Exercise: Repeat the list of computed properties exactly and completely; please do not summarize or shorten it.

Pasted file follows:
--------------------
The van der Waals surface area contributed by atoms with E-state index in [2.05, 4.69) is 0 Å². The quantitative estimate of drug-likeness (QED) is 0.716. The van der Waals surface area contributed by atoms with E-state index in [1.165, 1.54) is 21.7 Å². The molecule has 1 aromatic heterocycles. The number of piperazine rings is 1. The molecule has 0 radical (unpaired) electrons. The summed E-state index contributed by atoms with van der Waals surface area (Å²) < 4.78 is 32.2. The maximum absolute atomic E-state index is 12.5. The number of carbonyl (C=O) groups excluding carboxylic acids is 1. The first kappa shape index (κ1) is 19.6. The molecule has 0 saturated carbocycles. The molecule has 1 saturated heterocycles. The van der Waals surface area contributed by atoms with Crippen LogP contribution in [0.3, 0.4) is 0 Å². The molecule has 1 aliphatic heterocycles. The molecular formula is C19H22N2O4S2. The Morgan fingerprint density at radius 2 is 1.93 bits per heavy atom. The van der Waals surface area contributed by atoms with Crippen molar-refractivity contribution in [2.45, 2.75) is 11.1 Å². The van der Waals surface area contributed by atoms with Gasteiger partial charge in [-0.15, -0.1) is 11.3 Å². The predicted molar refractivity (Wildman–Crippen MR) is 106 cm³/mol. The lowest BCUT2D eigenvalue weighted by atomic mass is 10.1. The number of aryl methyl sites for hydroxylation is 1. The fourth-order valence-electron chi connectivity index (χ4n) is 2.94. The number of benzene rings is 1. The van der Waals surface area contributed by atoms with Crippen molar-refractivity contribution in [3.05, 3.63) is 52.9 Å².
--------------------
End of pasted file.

The van der Waals surface area contributed by atoms with E-state index in [2.05, 4.69) is 0 Å². The quantitative estimate of drug-likeness (QED) is 0.716. The van der Waals surface area contributed by atoms with E-state index in [1.165, 1.54) is 21.7 Å². The molecule has 1 aromatic heterocycles. The number of piperazine rings is 1. The molecule has 0 radical (unpaired) electrons. The summed E-state index contributed by atoms with van der Waals surface area (Å²) < 4.78 is 32.2. The maximum absolute atomic E-state index is 12.5. The number of carbonyl (C=O) groups excluding carboxylic acids is 1. The first kappa shape index (κ1) is 19.6. The molecule has 0 saturated carbocycles. The molecule has 1 saturated heterocycles. The van der Waals surface area contributed by atoms with Crippen LogP contribution in [0.3, 0.4) is 0 Å². The molecule has 1 aliphatic heterocycles. The molecular formula is C19H22N2O4S2. The Morgan fingerprint density at radius 2 is 1.93 bits per heavy atom. The van der Waals surface area contributed by atoms with Crippen molar-refractivity contribution in [2.45, 2.75) is 11.1 Å². The van der Waals surface area contributed by atoms with Gasteiger partial charge in [-0.15, -0.1) is 11.3 Å². The predicted molar refractivity (Wildman–Crippen MR) is 106 cm³/mol. The lowest BCUT2D eigenvalue weighted by atomic mass is 10.1. The number of aryl methyl sites for hydroxylation is 1. The fourth-order valence-electron chi connectivity index (χ4n) is 2.94. The number of benzene rings is 1. The van der Waals surface area contributed by atoms with Crippen molar-refractivity contribution in [3.05, 3.63) is 52.9 Å².